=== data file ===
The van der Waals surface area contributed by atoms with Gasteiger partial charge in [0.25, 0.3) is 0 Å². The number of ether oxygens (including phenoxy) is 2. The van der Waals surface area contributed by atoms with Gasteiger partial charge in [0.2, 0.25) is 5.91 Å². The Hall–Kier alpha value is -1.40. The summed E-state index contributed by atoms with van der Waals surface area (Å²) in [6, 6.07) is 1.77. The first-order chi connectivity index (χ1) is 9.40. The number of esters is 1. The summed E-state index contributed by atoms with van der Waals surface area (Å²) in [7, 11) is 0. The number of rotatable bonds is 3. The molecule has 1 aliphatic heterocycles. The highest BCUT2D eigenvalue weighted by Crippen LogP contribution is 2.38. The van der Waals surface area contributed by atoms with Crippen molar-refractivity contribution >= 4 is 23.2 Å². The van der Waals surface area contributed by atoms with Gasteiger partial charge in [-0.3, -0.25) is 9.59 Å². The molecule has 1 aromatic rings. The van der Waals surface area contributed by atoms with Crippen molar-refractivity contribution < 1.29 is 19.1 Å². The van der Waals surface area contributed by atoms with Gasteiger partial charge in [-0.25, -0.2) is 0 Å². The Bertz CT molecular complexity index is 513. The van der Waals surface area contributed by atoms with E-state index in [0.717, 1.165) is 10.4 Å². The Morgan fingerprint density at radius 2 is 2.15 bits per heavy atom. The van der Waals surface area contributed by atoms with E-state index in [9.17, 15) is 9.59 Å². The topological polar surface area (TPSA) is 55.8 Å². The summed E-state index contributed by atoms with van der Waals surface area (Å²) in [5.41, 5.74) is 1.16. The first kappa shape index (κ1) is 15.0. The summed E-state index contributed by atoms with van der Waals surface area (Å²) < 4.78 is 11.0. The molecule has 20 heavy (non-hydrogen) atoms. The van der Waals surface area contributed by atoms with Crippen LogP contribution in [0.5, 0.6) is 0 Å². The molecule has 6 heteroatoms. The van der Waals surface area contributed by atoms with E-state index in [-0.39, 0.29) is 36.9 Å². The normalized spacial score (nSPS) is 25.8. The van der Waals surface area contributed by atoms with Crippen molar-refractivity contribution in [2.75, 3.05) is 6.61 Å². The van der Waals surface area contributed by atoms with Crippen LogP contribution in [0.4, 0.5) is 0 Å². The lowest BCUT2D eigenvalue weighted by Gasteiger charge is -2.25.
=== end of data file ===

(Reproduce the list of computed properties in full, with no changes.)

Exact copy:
The van der Waals surface area contributed by atoms with Gasteiger partial charge in [0.25, 0.3) is 0 Å². The number of ether oxygens (including phenoxy) is 2. The van der Waals surface area contributed by atoms with Gasteiger partial charge in [0.2, 0.25) is 5.91 Å². The Hall–Kier alpha value is -1.40. The summed E-state index contributed by atoms with van der Waals surface area (Å²) in [6, 6.07) is 1.77. The first-order chi connectivity index (χ1) is 9.40. The number of esters is 1. The summed E-state index contributed by atoms with van der Waals surface area (Å²) in [7, 11) is 0. The number of rotatable bonds is 3. The molecule has 1 aliphatic heterocycles. The highest BCUT2D eigenvalue weighted by Crippen LogP contribution is 2.38. The van der Waals surface area contributed by atoms with Crippen molar-refractivity contribution >= 4 is 23.2 Å². The van der Waals surface area contributed by atoms with Gasteiger partial charge in [-0.3, -0.25) is 9.59 Å². The molecule has 1 aromatic rings. The van der Waals surface area contributed by atoms with Crippen molar-refractivity contribution < 1.29 is 19.1 Å². The van der Waals surface area contributed by atoms with Gasteiger partial charge in [-0.25, -0.2) is 0 Å². The Bertz CT molecular complexity index is 513. The van der Waals surface area contributed by atoms with E-state index in [0.717, 1.165) is 10.4 Å². The Morgan fingerprint density at radius 2 is 2.15 bits per heavy atom. The van der Waals surface area contributed by atoms with E-state index in [9.17, 15) is 9.59 Å². The topological polar surface area (TPSA) is 55.8 Å². The summed E-state index contributed by atoms with van der Waals surface area (Å²) in [5.41, 5.74) is 1.16. The first kappa shape index (κ1) is 15.0. The summed E-state index contributed by atoms with van der Waals surface area (Å²) < 4.78 is 11.0. The molecule has 20 heavy (non-hydrogen) atoms. The van der Waals surface area contributed by atoms with Crippen LogP contribution in [0.5, 0.6) is 0 Å². The molecule has 6 heteroatoms. The van der Waals surface area contributed by atoms with E-state index in [-0.39, 0.29) is 36.9 Å². The normalized spacial score (nSPS) is 25.8. The van der Waals surface area contributed by atoms with Crippen molar-refractivity contribution in [2.75, 3.05) is 6.61 Å². The van der Waals surface area contributed by atoms with Crippen LogP contribution in [0.4, 0.5) is 0 Å². The lowest BCUT2D eigenvalue weighted by Gasteiger charge is -2.25.